Want to test the waters of digital-video (DV) production? Need to create simple videos for business presentations or personal Web sites? Apple has a program for you, and it’s free. iMovie is the video-editing software that Apple bundles with the iMac DV and iMac DV Special Edition, which contain FireWire ports that can connect to DV-format camcorders. The combination of FireWire and iMovie makes it easy and downright fun to bring high-quality digital video into the Mac, edit it, then record it back to tape.
On the Set
iMovie’s clean, easy-to-use interface boasts all the features you need to make digital videos.
Initially, the only way to get iMovie was to buy one of the iMac DV models. But reports soon surfaced that iMovie also ran on other Macs, including blue-and-white G3s as well as G4s–all of which have FireWire ports. Owners of these Macs begged Apple to bundle iMovie with the Mac OS or at least sell it separately. Apple responded to the ruckus by making iMovie free for the downloading. Was Apple’s generosity inspired in part by Microsoft, which has announced plans to include an iMovie-like program with its forthcoming Windows Millennium Edition? Who cares? What counts is that iMovie is blissfully simple, surprisingly capable, and absolutely free.
Big Download, Bigger Exaggeration
iMovie 1.0.2 weighs in at nearly 20MB. If you want to avoid the lengthy download, you can order an iMovie CD-ROM for $20; it includes tutorial footage the download version lacks. That footage aside, the downloadable iMovie is identical to the version bundled with the iMac DV.
iMovie’s system requirements call for a Power Mac G4 or FireWire-equipped PowerBook running Mac OS 9.0.4 and QuickTime 4.1 or later. Actually, iMovie also runs beautifully on blue-and-white Power Mac G3s and under Mac OS 8.6.
I tried iMovie on an older (Revision B) iMac and it worked fine, although its installer crashed when the iMac’s screen resolution was set to 640 by 480 pixels (the installer didn’t have a problem at higher resolutions). Many users have even reported running iMovie on beige Power Macs containing G3 upgrade cards and third-party FireWire cards.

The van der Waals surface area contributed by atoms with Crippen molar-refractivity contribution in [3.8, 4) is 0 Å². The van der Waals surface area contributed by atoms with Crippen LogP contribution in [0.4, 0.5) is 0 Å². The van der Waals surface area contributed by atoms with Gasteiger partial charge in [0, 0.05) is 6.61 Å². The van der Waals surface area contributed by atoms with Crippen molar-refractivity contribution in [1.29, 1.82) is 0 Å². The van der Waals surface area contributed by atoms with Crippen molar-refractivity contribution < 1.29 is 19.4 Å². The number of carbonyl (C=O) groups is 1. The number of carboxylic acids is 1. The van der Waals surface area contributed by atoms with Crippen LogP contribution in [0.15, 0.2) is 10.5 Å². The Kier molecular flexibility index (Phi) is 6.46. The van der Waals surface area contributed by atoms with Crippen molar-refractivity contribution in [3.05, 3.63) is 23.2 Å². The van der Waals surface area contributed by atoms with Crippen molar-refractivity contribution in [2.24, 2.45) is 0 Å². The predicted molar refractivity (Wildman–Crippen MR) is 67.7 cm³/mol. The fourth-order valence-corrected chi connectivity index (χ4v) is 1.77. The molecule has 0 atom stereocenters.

Camcorder compatibility is another story, however. One of the beauties of FireWire is that it enables device control–iMovie controls your DV camcorder as you press the on-screen play, rewind, and stop buttons. But this works only if you’re using an iMovie-compatible camcorder or video deck (see Apple’s list of iMovie-compatible hardware at www.apple.com/imovie/gear). Stray from this group and you risk problems such as an inability to record a completed project back to tape.
No Manual Needed
iMovie’s online help is great, but you probably won’t refer to it often–iMovie is that easy to use. (For some insights into the program’s subtleties, see “Home-Movie Magic,” April 2000.)
iMovie divides the screen into several regions (see “On the Set”). A monitor region displays video from a FireWire-connected camcorder and shows a preview of your epic. To its right is the shelf, which holds movie clips as well as still images (iMovie imports PICT, JPEG, GIF, Windows BMP, and Photoshop image formats).
Below the shelf are four buttons. Depending on the button you click, a tool palette slides out that enables you to add visual transitions between scenes, create titles that can be superimposed over a scene or over black, import music from audio CDs, or add sound effects from iMovie’s small library of effects.
Across the bottom of the screen is iMovie’s timeline-like clip viewer, where you do most of your editing. To add a freshly captured scene to a movie, drag it from the shelf into the clip viewer. To add a transition between two scenes, drag the transition icon to the clip viewer, and the two scenes separate to make room for it. It’s all so straightforward that you’ll be making movies in minutes.
When you’ve finished, you can record your movie back to digital videotape via FireWire, with iMovie controlling the camcorder. You can also export to a stand-alone QuickTime movie that you can post on a Web site, include in a PowerPoint presentation, or burn to a CD.
Although iMovie excels at simple editing, it falls flat at more advanced tasks. Its audio features are weak–you can’t separate the audio and video of a scene so you can cut away to a second shot while the first shot’s audio continues to play. Nor can you precisely adjust volume levels so that, say, background music fades slightly when narration begins. iMovie also lacks the range of effects found in programs such as Adobe Premiere and Apple’s Final Cut Pro–you can’t pan across a still image, composite one video clip within another, or create slow-motion effects.